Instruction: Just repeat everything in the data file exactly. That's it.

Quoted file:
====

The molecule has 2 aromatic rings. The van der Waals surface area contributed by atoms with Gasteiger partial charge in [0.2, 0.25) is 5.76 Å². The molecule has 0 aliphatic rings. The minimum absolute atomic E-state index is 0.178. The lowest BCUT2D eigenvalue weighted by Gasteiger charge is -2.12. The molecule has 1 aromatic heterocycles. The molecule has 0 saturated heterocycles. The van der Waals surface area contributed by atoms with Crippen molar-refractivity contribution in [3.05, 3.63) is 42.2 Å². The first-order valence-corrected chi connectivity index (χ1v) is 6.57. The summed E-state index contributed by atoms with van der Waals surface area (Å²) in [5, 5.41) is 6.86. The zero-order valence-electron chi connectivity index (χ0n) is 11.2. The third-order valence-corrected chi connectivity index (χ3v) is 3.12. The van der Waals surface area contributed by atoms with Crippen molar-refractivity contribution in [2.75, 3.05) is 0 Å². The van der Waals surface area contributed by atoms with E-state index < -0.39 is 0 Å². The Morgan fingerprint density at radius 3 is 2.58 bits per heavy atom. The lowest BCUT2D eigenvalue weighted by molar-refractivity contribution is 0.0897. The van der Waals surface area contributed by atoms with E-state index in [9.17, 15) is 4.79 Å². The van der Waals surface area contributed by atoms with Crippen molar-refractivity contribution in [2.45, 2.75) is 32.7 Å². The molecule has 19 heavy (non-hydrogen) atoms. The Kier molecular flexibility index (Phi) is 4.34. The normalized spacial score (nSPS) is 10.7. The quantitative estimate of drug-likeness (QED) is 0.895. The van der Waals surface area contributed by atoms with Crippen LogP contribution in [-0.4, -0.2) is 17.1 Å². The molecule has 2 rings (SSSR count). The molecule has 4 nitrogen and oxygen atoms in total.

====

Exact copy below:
The molecule has 2 aromatic rings. The van der Waals surface area contributed by atoms with Gasteiger partial charge in [0.2, 0.25) is 5.76 Å². The molecule has 0 aliphatic rings. The minimum absolute atomic E-state index is 0.178. The lowest BCUT2D eigenvalue weighted by Gasteiger charge is -2.12. The molecule has 1 aromatic heterocycles. The molecule has 0 saturated heterocycles. The van der Waals surface area contributed by atoms with Crippen molar-refractivity contribution in [3.05, 3.63) is 42.2 Å². The first-order valence-corrected chi connectivity index (χ1v) is 6.57. The summed E-state index contributed by atoms with van der Waals surface area (Å²) in [5, 5.41) is 6.86. The zero-order valence-electron chi connectivity index (χ0n) is 11.2. The third-order valence-corrected chi connectivity index (χ3v) is 3.12. The van der Waals surface area contributed by atoms with Crippen molar-refractivity contribution in [2.75, 3.05) is 0 Å². The van der Waals surface area contributed by atoms with E-state index < -0.39 is 0 Å². The Morgan fingerprint density at radius 3 is 2.58 bits per heavy atom. The lowest BCUT2D eigenvalue weighted by molar-refractivity contribution is 0.0897. The van der Waals surface area contributed by atoms with E-state index in [9.17, 15) is 4.79 Å². The van der Waals surface area contributed by atoms with Crippen molar-refractivity contribution in [2.45, 2.75) is 32.7 Å². The molecule has 19 heavy (non-hydrogen) atoms. The Kier molecular flexibility index (Phi) is 4.34. The normalized spacial score (nSPS) is 10.7. The quantitative estimate of drug-likeness (QED) is 0.895. The van der Waals surface area contributed by atoms with Crippen LogP contribution in [-0.4, -0.2) is 17.1 Å². The molecule has 2 rings (SSSR count). The molecule has 4 nitrogen and oxygen atoms in total.